* Cost reduction or non subsidization increases the access cost of participants.

* The possibility of co-existence between non participatory macro level and participatory micro level in water sector is yet to be discovered. The experience shows that people do not prefer a participatory against a non-participatory model unless acute scarcities prevail.


The paper sought to analyze the problems involved in participatory model of clean water supply in a poor and backward society. Participatory model simply shifts the problem encountered by the state government to rural local self-governments. The process of responsibility shifting took place through increase in the economic burden on public. Apart from increase in the cost of access, the participatory model often re-defines the concepts of natural resources. In clean water sector, it is rather evident that the value of market has widely been implemented vis avis imposing the 'idea of pay' in the grass root level i.e potable water as an 'economic good'. The experience of the field study shows that participatory and state planned model hardly co-exist in the supply sector of clean water. The people who join the participatory sector are denied the state led services. To the contrary, the people who participate in the state led model do seldom come forward to be a member of the participatory model.


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(1.) The Dublin Conference of 1992 was significant in this regard it was for the first in the world which declared water has an economic value in all its competing uses and should be recognized as an economic good. The conference declares;

* Fresh water is a finite and vulnerable resource, essential to sustain life, development and the environment

* Water development and management should be based on a participatory approach, involving users, planners and policy-makers at all levels

* Women play a central part in the provision, management and safeguarding of water

* Water has an economic value in all its competing uses and should be recognized as an economic good (Dublin Statement on Water and Sustainable Development Dublin, Ireland, January 31, 1992)

(2.) The loan amount was Rs 381 crore. The implementation is done through an institutional structure totally new to water supply delivery in Kerala. Panchayat share in the project is Rs. 25 crore (10%), BG's share is Rs 47.87 crores (15%) and WB (KRWSA) share is Rs 187.5 crore. The expenditure for maintaining the KRWSA with the crucial elements associated with the foreign assistance for consultancy, training and other expenses (including maintaining the central office) is Rs 97.46 crore.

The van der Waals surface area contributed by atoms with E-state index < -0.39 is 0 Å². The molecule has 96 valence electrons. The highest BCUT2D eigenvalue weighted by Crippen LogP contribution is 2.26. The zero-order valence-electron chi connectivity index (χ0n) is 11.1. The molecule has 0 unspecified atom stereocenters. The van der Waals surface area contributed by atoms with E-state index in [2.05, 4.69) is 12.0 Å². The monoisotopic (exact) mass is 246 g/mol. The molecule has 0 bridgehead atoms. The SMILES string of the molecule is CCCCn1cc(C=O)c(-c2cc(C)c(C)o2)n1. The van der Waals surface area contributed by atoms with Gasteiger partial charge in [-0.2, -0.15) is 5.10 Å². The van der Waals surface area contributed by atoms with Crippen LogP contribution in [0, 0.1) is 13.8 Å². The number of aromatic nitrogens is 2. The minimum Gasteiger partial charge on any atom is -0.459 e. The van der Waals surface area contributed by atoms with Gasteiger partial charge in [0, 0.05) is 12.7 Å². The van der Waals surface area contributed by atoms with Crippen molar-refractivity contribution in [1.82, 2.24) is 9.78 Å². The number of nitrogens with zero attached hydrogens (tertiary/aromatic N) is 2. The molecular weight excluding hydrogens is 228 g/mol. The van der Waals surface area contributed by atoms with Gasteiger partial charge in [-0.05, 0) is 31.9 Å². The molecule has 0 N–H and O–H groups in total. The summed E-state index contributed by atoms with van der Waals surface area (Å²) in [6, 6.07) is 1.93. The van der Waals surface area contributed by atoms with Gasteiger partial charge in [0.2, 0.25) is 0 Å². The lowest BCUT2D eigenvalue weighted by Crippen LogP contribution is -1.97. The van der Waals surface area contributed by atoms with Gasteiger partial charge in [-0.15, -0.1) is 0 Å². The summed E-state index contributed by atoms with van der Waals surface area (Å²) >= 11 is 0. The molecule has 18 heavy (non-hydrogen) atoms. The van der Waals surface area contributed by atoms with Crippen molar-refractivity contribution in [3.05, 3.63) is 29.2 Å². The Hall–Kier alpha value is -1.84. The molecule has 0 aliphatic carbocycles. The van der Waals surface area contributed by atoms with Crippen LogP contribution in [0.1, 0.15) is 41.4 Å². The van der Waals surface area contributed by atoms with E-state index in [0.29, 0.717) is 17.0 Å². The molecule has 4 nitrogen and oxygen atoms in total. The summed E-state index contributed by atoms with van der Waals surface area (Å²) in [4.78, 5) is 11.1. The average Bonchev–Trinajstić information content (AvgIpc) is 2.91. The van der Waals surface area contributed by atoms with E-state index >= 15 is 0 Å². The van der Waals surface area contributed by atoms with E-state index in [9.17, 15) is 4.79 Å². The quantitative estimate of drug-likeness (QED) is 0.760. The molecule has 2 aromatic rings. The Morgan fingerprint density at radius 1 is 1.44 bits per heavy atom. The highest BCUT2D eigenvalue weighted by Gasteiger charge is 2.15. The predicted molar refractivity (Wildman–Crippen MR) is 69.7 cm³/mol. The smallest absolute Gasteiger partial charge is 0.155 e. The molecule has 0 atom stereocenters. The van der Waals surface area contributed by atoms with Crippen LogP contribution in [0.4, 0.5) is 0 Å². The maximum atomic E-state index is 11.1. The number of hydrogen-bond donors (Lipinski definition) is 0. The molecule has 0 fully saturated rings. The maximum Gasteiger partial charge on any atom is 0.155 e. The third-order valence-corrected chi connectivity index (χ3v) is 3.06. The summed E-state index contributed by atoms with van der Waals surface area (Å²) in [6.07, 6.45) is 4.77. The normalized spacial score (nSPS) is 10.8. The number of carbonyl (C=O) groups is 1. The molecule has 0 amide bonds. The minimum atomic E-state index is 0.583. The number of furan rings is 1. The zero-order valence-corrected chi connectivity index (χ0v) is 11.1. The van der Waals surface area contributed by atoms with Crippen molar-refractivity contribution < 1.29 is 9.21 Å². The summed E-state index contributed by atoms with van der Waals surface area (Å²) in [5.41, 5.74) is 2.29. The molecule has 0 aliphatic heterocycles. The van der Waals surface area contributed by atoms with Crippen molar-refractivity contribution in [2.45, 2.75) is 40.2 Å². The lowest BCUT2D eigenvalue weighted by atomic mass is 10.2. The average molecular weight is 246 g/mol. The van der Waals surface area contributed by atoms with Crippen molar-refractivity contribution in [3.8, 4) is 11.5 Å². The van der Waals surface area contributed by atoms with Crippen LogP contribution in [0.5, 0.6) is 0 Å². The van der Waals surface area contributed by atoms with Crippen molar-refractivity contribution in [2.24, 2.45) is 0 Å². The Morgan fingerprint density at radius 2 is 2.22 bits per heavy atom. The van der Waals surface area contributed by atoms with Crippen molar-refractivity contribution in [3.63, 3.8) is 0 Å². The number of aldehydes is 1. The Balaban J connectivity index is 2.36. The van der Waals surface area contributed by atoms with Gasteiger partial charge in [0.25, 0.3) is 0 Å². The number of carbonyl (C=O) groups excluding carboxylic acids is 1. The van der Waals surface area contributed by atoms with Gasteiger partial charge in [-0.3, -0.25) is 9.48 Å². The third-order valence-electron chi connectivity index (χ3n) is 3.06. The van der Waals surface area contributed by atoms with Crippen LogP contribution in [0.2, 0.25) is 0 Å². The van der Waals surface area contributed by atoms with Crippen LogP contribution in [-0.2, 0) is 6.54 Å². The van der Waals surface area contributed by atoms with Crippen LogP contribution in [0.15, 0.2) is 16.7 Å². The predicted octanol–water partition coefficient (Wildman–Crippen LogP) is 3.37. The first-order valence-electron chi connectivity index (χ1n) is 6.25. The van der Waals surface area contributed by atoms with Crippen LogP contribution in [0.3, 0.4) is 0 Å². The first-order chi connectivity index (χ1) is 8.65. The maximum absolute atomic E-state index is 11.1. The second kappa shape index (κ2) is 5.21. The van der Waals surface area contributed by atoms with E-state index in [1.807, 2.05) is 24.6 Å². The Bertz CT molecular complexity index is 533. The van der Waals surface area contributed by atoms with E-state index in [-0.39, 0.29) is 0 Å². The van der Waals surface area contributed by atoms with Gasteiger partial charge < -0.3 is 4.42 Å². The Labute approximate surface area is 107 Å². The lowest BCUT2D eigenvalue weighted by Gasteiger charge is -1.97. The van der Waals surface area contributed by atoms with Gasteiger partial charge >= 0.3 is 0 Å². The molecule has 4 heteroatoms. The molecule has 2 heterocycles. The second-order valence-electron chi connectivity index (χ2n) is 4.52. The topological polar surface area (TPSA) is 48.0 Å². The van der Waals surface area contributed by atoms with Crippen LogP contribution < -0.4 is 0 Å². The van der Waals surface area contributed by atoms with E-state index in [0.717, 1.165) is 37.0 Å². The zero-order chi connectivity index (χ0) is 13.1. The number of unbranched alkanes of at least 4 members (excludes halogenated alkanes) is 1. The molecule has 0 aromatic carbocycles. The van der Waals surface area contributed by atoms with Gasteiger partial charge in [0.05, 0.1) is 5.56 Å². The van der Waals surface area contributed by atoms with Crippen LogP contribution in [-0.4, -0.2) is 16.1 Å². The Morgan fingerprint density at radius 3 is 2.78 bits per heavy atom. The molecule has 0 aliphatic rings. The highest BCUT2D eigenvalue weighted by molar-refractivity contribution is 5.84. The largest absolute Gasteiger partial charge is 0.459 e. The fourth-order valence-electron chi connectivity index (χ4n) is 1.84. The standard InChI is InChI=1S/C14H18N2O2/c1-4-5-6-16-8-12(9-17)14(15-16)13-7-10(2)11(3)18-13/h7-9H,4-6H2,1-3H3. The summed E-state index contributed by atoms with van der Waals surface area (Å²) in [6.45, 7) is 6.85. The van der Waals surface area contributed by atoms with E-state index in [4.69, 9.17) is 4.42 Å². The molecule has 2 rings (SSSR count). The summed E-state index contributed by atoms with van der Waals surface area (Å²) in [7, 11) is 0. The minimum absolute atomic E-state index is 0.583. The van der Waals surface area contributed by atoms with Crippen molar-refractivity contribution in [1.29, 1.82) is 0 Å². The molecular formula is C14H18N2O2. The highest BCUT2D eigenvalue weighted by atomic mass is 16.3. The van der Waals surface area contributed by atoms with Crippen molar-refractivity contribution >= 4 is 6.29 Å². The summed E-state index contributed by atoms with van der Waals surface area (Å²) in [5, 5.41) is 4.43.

(3.) The depth to water level measurements were made four times in a year in January, April, August and November while the water quality is monitored from the water samples collected during April. The number collecting stations in the four project districts are: Kozhikode-45, Malappuram-64, Palakkad-56 and Thrissur-64.

(4.) Kollengode Drinking Water Supply Scheme.

(5.) Littre Per Capita daily consumption.

(6.) KWA produces 596775 M1/Y and sells 459535 M1/Y. The total cost is Rs 339.51 crores per year. The total direct variable cost is Rs 169.90 crores, which includes power charges (Rs 108.00 crores), indirect overhead cost (Rs.169.6 crores) and administrative costs (Rs 78.11 crores). The fact that only 7.27 per cent is spend for maintenance.

(7.) Economic Review of GoK 2006 KWA website.

(8.) This is a serious issue which threat the sustainability of the scheme. I have conducted a detailed survey in 20 for my PhD work in four districts of Kerala i.e. Palakkad, Thrissur, Malapuram and Kozhikkode. The local people often question the method of erecting wells. For instance Mr Krishnan in Kozhikkode district; he has not joined Jalanidhi though he has no proper access to permanent drinking water. The reason for his resentment is the 'unscientific' method of erecting well in a stream and subsequently the stream drained away and so were the scheme. This has some follow up experience in other districts. The local people's experience in identifying water source often not taken on by the officials of Jalanidhi, this is mainly due to the availability of land for constructing wells and lack of active participation by the local people. The local knowledge often forced to keep idle owing to the micro level operation. This is because the beneficiaries are normally come under 30-50 families and they may not demand a water supply scheme beyond their close locality otherwise the cost would normally escalate and become un affordable.